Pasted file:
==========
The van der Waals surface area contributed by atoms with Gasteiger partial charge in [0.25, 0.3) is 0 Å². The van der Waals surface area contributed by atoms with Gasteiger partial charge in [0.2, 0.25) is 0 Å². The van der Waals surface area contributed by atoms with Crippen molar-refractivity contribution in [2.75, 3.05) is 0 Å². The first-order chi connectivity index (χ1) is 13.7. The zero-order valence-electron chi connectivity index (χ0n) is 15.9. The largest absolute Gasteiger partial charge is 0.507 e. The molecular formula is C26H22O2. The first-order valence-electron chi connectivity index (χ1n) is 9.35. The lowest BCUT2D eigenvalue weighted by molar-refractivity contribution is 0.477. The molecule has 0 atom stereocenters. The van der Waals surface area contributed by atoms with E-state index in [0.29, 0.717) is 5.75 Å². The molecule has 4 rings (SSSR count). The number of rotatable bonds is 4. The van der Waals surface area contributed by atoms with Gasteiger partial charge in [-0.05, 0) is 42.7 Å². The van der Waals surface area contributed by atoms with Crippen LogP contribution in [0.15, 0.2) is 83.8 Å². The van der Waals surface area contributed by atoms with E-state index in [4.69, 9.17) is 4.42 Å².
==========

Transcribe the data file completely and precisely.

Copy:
The van der Waals surface area contributed by atoms with Gasteiger partial charge in [0.25, 0.3) is 0 Å². The van der Waals surface area contributed by atoms with Gasteiger partial charge in [0.2, 0.25) is 0 Å². The van der Waals surface area contributed by atoms with Crippen molar-refractivity contribution in [2.75, 3.05) is 0 Å². The first-order chi connectivity index (χ1) is 13.7. The zero-order valence-electron chi connectivity index (χ0n) is 15.9. The largest absolute Gasteiger partial charge is 0.507 e. The molecular formula is C26H22O2. The first-order valence-electron chi connectivity index (χ1n) is 9.35. The lowest BCUT2D eigenvalue weighted by molar-refractivity contribution is 0.477. The molecule has 0 atom stereocenters. The van der Waals surface area contributed by atoms with E-state index in [0.29, 0.717) is 5.75 Å². The molecule has 4 rings (SSSR count). The number of rotatable bonds is 4. The van der Waals surface area contributed by atoms with Gasteiger partial charge in [-0.05, 0) is 42.7 Å². The van der Waals surface area contributed by atoms with Crippen LogP contribution in [0.15, 0.2) is 83.8 Å². The van der Waals surface area contributed by atoms with E-state index in [4.69, 9.17) is 4.42 Å².